On today’s ID the Future, distinguished synthetic organic chemist James Tour of Rice University explains why the goal of synthesizing life from non-life in conditions similar to those of the early Earth appears further away than ever. It’s not an illusion, he explains. The illusion was how close OOL researchers thought they were 50-70 years ago. They were never close, and the more we learn about how mind-bogglingly sophisticated even the simplest cells are, and how the complexity is essential for biological life, the more we realize just how far we are from constructing a plausible scenario for the mindless origin of the first life. Tour points out that even granting a great deal of intelligent design in the form of the highly skilled and interventionist work of the origin-of-life researchers in the lab, they still can’t engineer into existence all the key building blocks of a living cell. What if you handed them all the building blocks in the right proportions? They’re still nowhere near being able to intelligently design those ingredients into a living cell, Tour says. It has to do with what’s termed the interactome—that is, all the interdependent molecular interactions in a particular cell, many of which may initially appear unimportant but turn out to be crucial. Tour doesn’t argue that researchers will never be able to design a cell from non-living matter. He does say that if it is achieved, it will be well into the future. What will such an achievement underscore? As Luskin emphasizes, it will highlight the creative power of intelligent agency. The occasion for Dr. Tour’s conversation with host Casey Luskin is Tour’s essay in a new book now available for free download, Science and Faith in Dialogue. For more from Dr. Tour, check out his website and his YouTube channel.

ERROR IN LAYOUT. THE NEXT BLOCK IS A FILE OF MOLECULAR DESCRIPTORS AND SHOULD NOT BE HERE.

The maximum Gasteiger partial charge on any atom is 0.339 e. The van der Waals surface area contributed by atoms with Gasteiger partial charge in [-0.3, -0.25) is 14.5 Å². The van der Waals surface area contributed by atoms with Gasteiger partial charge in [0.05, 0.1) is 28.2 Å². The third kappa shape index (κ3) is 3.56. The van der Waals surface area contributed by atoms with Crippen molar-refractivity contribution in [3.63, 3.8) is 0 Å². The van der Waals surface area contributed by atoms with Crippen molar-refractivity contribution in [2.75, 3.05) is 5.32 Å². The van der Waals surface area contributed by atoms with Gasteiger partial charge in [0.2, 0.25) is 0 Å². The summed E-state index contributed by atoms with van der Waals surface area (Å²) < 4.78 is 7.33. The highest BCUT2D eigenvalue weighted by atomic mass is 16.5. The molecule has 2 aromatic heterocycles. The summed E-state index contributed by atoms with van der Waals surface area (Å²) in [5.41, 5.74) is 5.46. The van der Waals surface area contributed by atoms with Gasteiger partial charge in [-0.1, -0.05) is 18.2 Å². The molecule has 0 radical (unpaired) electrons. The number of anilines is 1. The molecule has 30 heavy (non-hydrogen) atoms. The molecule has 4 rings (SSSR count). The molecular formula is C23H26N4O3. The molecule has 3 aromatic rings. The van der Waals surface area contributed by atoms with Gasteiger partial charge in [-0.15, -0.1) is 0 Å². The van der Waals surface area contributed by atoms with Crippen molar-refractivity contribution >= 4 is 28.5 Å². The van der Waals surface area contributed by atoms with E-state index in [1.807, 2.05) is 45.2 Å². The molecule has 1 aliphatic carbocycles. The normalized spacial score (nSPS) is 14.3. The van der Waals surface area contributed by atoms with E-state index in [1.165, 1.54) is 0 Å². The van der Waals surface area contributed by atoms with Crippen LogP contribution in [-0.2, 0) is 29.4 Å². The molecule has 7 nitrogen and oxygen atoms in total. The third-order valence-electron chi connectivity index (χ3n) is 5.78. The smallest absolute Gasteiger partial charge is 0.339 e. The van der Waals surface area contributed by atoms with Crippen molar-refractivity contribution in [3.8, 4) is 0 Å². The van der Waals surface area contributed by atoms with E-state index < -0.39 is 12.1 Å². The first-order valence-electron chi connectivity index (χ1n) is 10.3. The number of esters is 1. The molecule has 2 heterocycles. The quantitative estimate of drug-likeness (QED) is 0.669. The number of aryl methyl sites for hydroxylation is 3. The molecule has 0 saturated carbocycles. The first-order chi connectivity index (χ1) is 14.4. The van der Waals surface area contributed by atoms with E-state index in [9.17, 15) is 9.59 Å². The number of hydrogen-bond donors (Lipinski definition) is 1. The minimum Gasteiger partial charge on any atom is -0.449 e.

On today’s ID the Future, Casey Luskin rebuts the oft-repeated claim that the human and chimp genomes are 98-99% similar and therefore surely resulted from Darwinian common descent. Luskin cites an article in the journal Science which describes the 98-99% claim as a myth. The original figure was derived from a single protein-to-protein comparison, but once you compare the entire genomes, and use more rigorous methods, the similarity drops several percentage points, and on one account, down into the mid-80s. Additionally, the chimp genomes used in the original comparison studies borrowed the human genome for scaffolding, thus artificially boosting the degree of similarity. What about supposed junk DNA similarities between human and chimp? Why would an intelligent designer put the same useless “pseudogene” in both the original chimp population and original human population? Surely a better explanation, the evolutionists argue, is Darwinian common ancestry. The problem with that argument, according to Luskin, is that pseudogenes are turning out to have functions. In other words, they aren’t, as evolutionists had assumed, just so much junk DNA. One example: evolution advocates Kenneth Miller and Eugenie Scott cited the beta-globin pseudogene as knockdown evidence of common descent between humans and apes. But the beta-globin pseudogene, it turns out, is essential for producing red blood cells. This means that finding this gene in both apes and humans is no more indicative of mindless common descent than finding wheels on both cars and airplanes. An intelligent designer would be expected to use the successful design element in both cases. Luskin provides still other lines of evidence undercutting the DNA-similarity argument for chimp-human common ancestry. Tune in to hear it all. And to read Luskin’s latest work on the subject, get the new free online ID book from South Africa, Science and Faith in Dialogue, with contributions from Luskin, Stephen Meyer, Hugh Ross, Guillermo Gonzalez, James Tour, Fazale Rana, Marcos Eberlin, and others.
Today’s ID the Future spotlights a new free online ID book from South Africa, Science and Faith in Dialogue, with contributions from Stephen Meyer, Hugh Ross, Guillermo Gonzalez, James Tour, Fazale Rana, Marcos Eberlin, and others. Geologist Casey Luskin joins host Eric Anderson to tell how the new peer-reviewed book came together and to describe the chapter he contributed, “Evolutionary Models of Palaeoanthropology, Genetics, and Psychology Fail to Account for Human Origins: A Review.” Luskin did his PhD in South Africa and had many opportunities to study various hominid fossils. Here he explains why he is convinced that intelligent design far better explains the fossil evidence than does Darwinian evolution.